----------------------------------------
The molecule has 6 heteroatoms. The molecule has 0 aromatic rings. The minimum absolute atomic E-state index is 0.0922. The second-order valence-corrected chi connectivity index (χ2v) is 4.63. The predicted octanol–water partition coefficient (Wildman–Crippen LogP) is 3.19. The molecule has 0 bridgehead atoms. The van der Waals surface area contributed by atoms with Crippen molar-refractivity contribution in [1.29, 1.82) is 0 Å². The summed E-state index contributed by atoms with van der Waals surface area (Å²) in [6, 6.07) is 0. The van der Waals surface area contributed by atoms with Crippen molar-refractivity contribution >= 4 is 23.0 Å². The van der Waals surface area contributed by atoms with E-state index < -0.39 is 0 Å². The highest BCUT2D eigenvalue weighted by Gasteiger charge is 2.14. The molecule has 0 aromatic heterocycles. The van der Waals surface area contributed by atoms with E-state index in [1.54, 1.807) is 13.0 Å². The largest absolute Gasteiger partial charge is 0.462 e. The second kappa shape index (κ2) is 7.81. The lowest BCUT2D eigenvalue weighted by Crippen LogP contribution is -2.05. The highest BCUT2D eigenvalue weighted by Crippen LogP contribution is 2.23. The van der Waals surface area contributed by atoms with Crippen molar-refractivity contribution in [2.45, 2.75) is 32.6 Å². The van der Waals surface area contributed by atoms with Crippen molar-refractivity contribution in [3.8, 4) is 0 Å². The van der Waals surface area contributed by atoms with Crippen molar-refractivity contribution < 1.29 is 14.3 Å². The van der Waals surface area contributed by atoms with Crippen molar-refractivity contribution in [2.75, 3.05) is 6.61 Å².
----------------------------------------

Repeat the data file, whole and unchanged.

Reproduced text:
The molecule has 6 heteroatoms. The molecule has 0 aromatic rings. The minimum absolute atomic E-state index is 0.0922. The second-order valence-corrected chi connectivity index (χ2v) is 4.63. The predicted octanol–water partition coefficient (Wildman–Crippen LogP) is 3.19. The molecule has 0 bridgehead atoms. The van der Waals surface area contributed by atoms with Crippen molar-refractivity contribution in [1.29, 1.82) is 0 Å². The summed E-state index contributed by atoms with van der Waals surface area (Å²) in [6, 6.07) is 0. The van der Waals surface area contributed by atoms with Crippen molar-refractivity contribution >= 4 is 23.0 Å². The van der Waals surface area contributed by atoms with E-state index < -0.39 is 0 Å². The highest BCUT2D eigenvalue weighted by Gasteiger charge is 2.14. The molecule has 0 aromatic heterocycles. The van der Waals surface area contributed by atoms with E-state index in [1.54, 1.807) is 13.0 Å². The largest absolute Gasteiger partial charge is 0.462 e. The second kappa shape index (κ2) is 7.81. The lowest BCUT2D eigenvalue weighted by Crippen LogP contribution is -2.05. The highest BCUT2D eigenvalue weighted by Crippen LogP contribution is 2.23. The van der Waals surface area contributed by atoms with Crippen molar-refractivity contribution in [2.45, 2.75) is 32.6 Å². The van der Waals surface area contributed by atoms with Crippen molar-refractivity contribution in [3.8, 4) is 0 Å². The van der Waals surface area contributed by atoms with Crippen molar-refractivity contribution < 1.29 is 14.3 Å². The van der Waals surface area contributed by atoms with Crippen molar-refractivity contribution in [2.75, 3.05) is 6.61 Å².